Whether you’re into scenic wintery escapades or want to explore the immense green expanses Finland is known for, there are plenty of options when it comes to tackling the northern Europe standout. Look for these highlights, must-sees, and lesser-known gems as you put together a plan for a trip to Finland.
Helsinki: Cathedrals, Fortresses, and Nordic Voyages
Whether you’re coming or going to Finland, chances are you’ll end up spending a bit of time in Helsinki at the very least. The capital and most populous city in Finland, by far, Helsinki has most of the architectural landmarks in the country to go with an assortment of popular museums and markets. Helsinki’s unique collection of different cathedrals and chapels make them natural gathering points for visitors, particularly the red-bricked Uspenskin and the neoclassical Helsinki Cathedral. Uspenskin also yields impeccable aerial views of downtown Helsinki – perfect for profile photos as well as getting oriented with the city at the beginning of a trip.
With its spot on the Gulf of Finland, which connects to the Baltic Sea, Helsinki has also been a strategically important location for centuries. Unsurprisingly, one of the top attractions within the city is a fortress, the Suomenlinna. Spread out of over six small islands in the gulf, Suomenlinna is definitely a hot spot for tourists but it’s also so scenic that it regularly draws locals for picnics and afternoon hangouts as well. For museum enthusiasts, the Ateneum Art Museum shows off mostly Finnish masterpieces and takes you deep through the country’s history via some of the best artists in Finland.
But Helsinki is also known for being the perfect jumping off point for other adventures, from day trips to longer excursions. While cruises that connect through Helsinki are good options for getting around, you can also take a two-hour ferry across the Gulf of Finland to the picturesque town of Tallinn, Estonia, a UNESCO World Heritage site that barely looks like it’s aged since the 14th century. Day trips out of Helsinki let you peruse an ageless town filled with cobblestoned streets and rows of restored medieval architecture. For those who can’t get enough medieval scenery, the famous old town area of Porvoo, Finland is only an hour by car or bus from Helsinki and is another photographer’s daydream.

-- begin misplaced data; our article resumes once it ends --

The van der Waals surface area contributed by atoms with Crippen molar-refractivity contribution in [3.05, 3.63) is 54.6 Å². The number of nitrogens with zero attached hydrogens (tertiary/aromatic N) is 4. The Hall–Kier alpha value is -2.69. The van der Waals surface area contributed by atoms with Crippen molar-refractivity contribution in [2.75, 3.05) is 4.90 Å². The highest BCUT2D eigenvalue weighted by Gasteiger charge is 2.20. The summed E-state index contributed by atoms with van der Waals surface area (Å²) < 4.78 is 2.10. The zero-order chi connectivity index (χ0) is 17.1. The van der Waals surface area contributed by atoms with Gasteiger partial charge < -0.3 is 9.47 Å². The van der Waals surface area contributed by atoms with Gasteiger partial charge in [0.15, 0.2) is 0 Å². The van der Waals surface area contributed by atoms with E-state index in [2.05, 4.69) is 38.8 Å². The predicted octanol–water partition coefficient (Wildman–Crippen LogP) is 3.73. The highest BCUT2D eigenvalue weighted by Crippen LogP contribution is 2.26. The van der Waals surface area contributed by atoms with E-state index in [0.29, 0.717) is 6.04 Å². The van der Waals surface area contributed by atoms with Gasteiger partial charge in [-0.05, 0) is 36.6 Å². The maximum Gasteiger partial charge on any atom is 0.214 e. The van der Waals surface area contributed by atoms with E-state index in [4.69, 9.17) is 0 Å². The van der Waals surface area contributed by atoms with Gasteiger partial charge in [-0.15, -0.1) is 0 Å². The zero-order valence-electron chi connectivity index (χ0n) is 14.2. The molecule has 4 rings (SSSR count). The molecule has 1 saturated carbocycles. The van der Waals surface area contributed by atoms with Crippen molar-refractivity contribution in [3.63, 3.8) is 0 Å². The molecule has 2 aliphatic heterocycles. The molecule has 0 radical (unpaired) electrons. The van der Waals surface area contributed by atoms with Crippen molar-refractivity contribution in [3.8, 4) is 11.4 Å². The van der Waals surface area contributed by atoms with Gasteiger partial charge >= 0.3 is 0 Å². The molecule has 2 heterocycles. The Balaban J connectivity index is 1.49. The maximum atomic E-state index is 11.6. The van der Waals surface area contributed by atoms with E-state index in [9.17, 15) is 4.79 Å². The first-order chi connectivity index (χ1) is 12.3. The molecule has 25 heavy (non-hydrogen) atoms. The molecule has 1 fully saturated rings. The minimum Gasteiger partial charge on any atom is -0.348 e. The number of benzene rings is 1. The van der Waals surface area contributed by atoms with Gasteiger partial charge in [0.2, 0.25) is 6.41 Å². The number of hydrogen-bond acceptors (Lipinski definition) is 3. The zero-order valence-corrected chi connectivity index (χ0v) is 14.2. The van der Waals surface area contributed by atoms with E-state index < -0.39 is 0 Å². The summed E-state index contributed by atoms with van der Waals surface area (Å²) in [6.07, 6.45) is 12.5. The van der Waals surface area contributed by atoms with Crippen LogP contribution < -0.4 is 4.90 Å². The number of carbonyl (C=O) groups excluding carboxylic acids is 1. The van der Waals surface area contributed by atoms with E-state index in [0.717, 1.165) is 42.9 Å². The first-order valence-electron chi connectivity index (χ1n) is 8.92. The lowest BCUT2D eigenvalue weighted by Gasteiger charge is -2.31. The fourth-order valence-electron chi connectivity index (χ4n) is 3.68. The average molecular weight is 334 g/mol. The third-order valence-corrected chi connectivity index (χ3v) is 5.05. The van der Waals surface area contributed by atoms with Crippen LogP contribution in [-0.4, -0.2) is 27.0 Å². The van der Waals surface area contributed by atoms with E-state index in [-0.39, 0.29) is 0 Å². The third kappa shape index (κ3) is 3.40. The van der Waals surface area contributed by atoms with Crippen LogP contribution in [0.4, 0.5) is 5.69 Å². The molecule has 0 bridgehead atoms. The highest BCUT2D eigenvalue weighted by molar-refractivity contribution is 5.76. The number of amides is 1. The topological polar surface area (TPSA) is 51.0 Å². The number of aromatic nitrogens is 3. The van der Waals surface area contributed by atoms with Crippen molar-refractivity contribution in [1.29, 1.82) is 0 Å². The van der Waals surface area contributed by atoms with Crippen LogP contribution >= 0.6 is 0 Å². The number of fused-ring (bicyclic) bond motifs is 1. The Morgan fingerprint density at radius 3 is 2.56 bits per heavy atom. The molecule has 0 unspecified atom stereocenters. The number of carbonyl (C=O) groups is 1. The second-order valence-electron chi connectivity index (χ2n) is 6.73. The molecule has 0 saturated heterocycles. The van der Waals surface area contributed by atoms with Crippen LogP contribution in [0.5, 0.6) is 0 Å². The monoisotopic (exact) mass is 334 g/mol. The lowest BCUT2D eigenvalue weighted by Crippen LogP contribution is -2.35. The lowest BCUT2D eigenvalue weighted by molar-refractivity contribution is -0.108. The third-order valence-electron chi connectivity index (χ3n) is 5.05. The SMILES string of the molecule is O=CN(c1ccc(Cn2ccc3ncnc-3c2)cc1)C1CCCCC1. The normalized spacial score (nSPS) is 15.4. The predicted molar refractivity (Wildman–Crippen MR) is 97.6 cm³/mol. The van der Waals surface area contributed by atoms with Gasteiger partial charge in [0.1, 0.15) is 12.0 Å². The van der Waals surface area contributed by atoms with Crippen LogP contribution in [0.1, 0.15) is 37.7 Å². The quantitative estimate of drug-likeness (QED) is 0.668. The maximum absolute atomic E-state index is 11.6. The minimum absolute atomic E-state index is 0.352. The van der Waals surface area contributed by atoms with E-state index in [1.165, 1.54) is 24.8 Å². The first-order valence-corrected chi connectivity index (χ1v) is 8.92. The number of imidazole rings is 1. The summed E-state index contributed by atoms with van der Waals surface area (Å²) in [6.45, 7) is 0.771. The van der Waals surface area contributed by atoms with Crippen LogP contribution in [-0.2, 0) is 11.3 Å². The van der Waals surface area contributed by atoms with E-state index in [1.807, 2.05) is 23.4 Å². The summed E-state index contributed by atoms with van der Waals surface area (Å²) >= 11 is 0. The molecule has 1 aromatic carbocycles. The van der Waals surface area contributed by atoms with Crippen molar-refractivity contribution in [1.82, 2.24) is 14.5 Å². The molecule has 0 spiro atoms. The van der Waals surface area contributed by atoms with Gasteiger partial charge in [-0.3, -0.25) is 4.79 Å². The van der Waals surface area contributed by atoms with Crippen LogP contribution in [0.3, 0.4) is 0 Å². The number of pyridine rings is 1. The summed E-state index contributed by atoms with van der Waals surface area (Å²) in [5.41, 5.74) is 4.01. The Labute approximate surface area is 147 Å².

Others to consider: Kamppi Chapel of Silence, Natural History Museum, Rock Church, Esplinadi Park.
Get Outside Early and Often in Finland
Even with quite a few architectural wonders throughout the country, chances are you’re not heading to Finland for the buildings. That’s because Finland has some of the most pristine land in the world and can be enjoyed at any time of the year, depending on your tolerance for cold weather. From August through April, the Lapland region in northern Finland is where you can find a full spectrum of outdoor activities during the day and have a great chance at catching Aurora Borealis at night. Although there are plenty of places to do activities like night snowmobiling under the Northern Lights, the central hub of Lapland is Rovaniemi, the regional capital and a thriving city about 10 hours by car north of Helsinki.
From Rovaniemi, you’re positioned to enjoy a variety of Finnish classics in the small villages spread out around Finnish Lapland. During the winter, snowshoeing and dogsledding are great ways to soak up the clean, crisp air the Arctic Circle and surrounding areas are known for. By summer, the icy paradise melts into a sensational blend of green hills, gently rolling streams, and tranquil lakeside hangouts perfect for disconnecting from the world for a few days (or weeks). You can also maximize your daylight in the northern region of Finland, as some areas get up to 24 hours of sunlight during the peak of summer and there are plenty of activities to do under the Midnight Sun. For those with families, Santa Claus’ Office in Rovaniemi can also be a great stop and operates year-round.